(REUTERS) -- The Nikkei average climbed more than 2 percent on Tuesday, closing at a two-week high on hopes that euro zone leaders were readying steps to ease the debt crisis and that a robust U.S. holiday shopping season was underway.

This week's rally has been driven by short-covering after four weeks of losses, but market participants said selling from European investors capped gains and that the upside was limited as it will take time before any evidence of progress in the debt crisis emerges.

For the time being, investors are taking heart from efforts by France and Germany towards a fiscal union, increasingly seen by investors as a last chance to avert a breakdown of the singlecurrency zone, while an agreement on bolstering the European bailout fund is expected later in the day.

Today's market move is solely based on sentiment and not actual news. What the specific points of agreement will be in the finance leaders' meeting and whether there is something tosupport this sentiment is something yet be seen, said Hiroyuki Fukunaga, CEO of Investrust.

The benchmark Nikkei rose 2.3 percent to 8,477.82, gaining for a second straight day, in part due to record U.S. sales over the long Thanksgiving weekend and moving away from a

2-1/2 year low hit last week.

The broader Topix index gained 2 percent to 729.68. Still, many investors said they were not ready to buy given the huge uncertainty over Europe and say that European investors may continue to sell risk assets like Japanese shares. The Japanese market is supported by attractive valuations,

with both indexes trading below book value, with last week's low of 8,135 being cited as a key support.

Markets expectations for earnings per share for the Topix index have fallen about 23 percent from this year's peak in May,  much more than the 13 percent decline for the U.S. Standard and Poor's index, suggesting limited downside for Tokyo shares, said Ryota Sakagami, chief strategist at Nikko SMBC Securities.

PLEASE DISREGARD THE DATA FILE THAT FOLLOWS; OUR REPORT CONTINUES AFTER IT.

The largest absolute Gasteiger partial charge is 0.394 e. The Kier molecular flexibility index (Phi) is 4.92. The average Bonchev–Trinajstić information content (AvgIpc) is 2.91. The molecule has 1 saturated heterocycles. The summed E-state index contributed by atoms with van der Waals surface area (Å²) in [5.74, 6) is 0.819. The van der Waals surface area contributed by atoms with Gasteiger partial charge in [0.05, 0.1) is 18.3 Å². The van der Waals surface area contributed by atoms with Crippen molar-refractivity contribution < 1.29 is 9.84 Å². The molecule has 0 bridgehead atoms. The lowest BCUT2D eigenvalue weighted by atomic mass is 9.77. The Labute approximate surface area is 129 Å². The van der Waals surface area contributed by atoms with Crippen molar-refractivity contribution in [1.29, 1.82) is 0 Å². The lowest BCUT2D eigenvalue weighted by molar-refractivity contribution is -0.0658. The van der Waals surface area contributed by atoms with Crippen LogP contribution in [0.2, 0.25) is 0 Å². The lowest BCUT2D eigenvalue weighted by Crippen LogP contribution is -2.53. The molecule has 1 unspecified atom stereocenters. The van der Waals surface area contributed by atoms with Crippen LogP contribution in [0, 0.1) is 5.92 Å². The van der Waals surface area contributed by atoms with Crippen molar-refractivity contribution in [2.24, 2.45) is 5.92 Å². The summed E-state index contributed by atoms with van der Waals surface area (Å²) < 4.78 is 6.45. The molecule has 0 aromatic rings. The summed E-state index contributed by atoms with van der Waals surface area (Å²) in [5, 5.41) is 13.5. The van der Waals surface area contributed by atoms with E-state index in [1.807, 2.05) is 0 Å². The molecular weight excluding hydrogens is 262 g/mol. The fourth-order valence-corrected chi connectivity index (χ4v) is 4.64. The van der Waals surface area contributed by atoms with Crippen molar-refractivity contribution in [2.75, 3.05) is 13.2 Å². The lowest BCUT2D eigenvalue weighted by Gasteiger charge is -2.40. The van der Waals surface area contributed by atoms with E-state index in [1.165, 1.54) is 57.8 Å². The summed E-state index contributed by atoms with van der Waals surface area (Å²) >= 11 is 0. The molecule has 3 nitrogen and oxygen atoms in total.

Volume climbed to its highest level in nearly three weeks, with 1.57 billion shares changing hands on the main board, up from 1.36 billion shares on Monday.

Advancers outnumbered decliners by more than 12 times.


Shippers and steelmakers lead gains after a massive selloff until last week. The Tokyo Stock Exchange's shippers subindex rose 4.9 percent while steelmakers rose 4.1 percent.

Japan's securities sector logged gains with Nomura Holdings adding 2.5 percent and Daiwa Securities rising 4.1 percent. Nomura announced on Monday that it had slashed its exposure to Italy by more than 80 percent in a move to reduce its risk in the region's debt crisis.

KDDI Corp dropped 1.5 percent to 513,000 yen was the second heaviest traded share by turnover on the main board after the company said it would sell up to 200 billion yen of convertible bonds and use the money to buy back its own shares from Tokyo Electric Power Co, the operator of the crippled Fukushima nuclear plant.

Daido Steel, a maker of specialty steel, jumped 8.3 percent to 497 yen after it said it will team up with Mitsubishi Corp and U.S. mining company Molycorp to make powerful magnets used in electric cars, reducing use of rare-earth content by half.